IC Insight’s revised capex forecast

IC Insights revised its capex forecast last week in which they indicate that semiconductor industry capital spending is projected to grow to $60.4 billion in 2011, up 17 percent from $51.8 billion in 2010,

I had done some number chewing from the earlier (Jan) report in a previous blog. So was curious to look at the changes. Looks like a couple of big ones in this revised one from the previous (Jan ‘11) forecasts - and they are for ST and Sandisk.

ST’s is 100% (from Jan’s 750M$ to April’s 1500M$) and Sandisk’s is 77.7% (from Jan’s 900M$ to April’s 1600M$). TSMC’s % change from previous is 23.8% increase.

Sandisk had already reiterated its 2011 capex budget of $1.4-$1.6 bn in Feb’11 and IC Insights’ new table reflects that (where did the earlier figure of 900M$ come from??). ST had also announced its capex plans ($1.1 -$1.5b) in as early as late Jan ‘11 (reflected in IC Insights’ latest table)

posted in Semiconductor, Business, Foundry, Forecasts | 0 Comments

12th April 2011

Japan quake and the semiconductor supply chain

The infrastructure (transport, power etc.) disruption has indeed caused problems to the supply chain. The effect is not so immediate due to the inventory stock available with most customers. People here in Singapore while worried do not generally anticipate much problem in the semicon supply chain. Most of the companies here have enough inventory to last at least the next one to two months. In the meantime, they are exploring how to diversify their supply chain as well. Japan has however, is still experiencing aftershocks.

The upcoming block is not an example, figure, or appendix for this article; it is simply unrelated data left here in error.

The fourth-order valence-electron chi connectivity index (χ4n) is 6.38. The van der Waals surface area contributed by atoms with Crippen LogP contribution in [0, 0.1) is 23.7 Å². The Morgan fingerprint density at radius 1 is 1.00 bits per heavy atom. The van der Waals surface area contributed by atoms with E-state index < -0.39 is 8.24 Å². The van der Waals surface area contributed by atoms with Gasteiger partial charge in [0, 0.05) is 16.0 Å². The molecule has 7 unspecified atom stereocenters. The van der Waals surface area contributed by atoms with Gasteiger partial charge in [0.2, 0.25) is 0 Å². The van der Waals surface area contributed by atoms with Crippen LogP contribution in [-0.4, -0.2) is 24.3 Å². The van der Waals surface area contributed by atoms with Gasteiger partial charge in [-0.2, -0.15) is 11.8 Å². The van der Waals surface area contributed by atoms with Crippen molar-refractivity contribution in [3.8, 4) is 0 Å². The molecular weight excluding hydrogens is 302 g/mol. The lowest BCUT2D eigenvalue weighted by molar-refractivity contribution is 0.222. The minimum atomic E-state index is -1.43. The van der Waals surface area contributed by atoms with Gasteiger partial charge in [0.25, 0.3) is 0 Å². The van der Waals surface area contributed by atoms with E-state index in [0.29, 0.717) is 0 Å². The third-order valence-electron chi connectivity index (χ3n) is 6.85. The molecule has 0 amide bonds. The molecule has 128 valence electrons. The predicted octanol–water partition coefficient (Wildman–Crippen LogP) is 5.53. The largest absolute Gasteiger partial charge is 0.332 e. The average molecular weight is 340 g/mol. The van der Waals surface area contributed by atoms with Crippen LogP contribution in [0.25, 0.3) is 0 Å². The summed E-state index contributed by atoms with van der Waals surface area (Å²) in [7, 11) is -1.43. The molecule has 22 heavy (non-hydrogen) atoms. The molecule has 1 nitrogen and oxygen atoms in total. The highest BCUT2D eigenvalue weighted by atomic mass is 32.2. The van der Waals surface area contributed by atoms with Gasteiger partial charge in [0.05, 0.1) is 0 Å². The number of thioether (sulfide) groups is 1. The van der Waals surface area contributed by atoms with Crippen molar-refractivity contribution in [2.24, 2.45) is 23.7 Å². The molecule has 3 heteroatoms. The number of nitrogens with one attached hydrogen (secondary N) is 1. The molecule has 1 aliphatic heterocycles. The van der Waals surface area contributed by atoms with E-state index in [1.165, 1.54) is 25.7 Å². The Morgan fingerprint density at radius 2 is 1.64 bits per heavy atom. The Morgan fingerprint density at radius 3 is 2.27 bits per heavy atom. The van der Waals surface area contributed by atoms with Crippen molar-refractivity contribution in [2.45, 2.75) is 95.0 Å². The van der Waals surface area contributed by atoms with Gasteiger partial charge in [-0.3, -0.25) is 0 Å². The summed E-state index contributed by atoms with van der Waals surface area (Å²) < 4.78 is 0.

Having said that, I think that it will be the electronics supply chain (as compared to the semiconductor one) which will be more impacted. Japan is a big player in consumer electronics but not necessarily in semiconductors. (It accounted for 13.9$% of 2010’s global electronic equipment revenue and 16.5% of consumer electronics). Plus other than a TI fab, most others escaped damage.

But as Japan is the world’s largest supplier of silicon, raw wafer inventory will soon get depleted.
The infrastructure disruption is likely to cause short supply and higher ASPs (analysts foresee higher than expected global semicon revenue).  Affected parts are likely to include NAND flash, DRAM, microc, LCD panels and parts.

In fact on the electronics supply chain (a smooth semicon chain will not be of much help with a disrupted electronic one!), there was a recent interesting article in WSJ reporting a possible delay in iPod production because of the shuttering of a polymer (called PVDF and being used as a binder in batteries) manufacturing facility, owned by Kureha (it holds 70% of the PVDF market)., near the Japanese earthquake’s epicenter.  Reminds me of the old adage – for want of a nail, the battle was lost…

posted in Semiconductor, Business | 0 Comments

23rd January 2011

Analyzing some figures from “5 IC makers join $3B capex club”

Analyzing some figures from “5 IC makers join $3B capex club”…..

Taking just the top 4 spenders and UMC -

Samsung made a quantum jump in total capital spending from $3.5B in ’09 to $9.6B in’10 – a 173% increase, It was the top spender in chip capex in ’10 (interestingly it’s ’10 capital spending was not too less than the combined cap spending of the next two entries in the list - Intel and TSMC). It’s ’11 forecast of $9.2B is a 4% dip from its ’10 spending – making it figure at the bottom of the 2011 major spenders ranked by forecasted spending change from the previous year. The absolute forecasted amount for ’11 is, though, still slightly higher than Intel’s $9B. However Samsung is known to outspend its target every year and analysts still predict a %-10% industry capex outlook.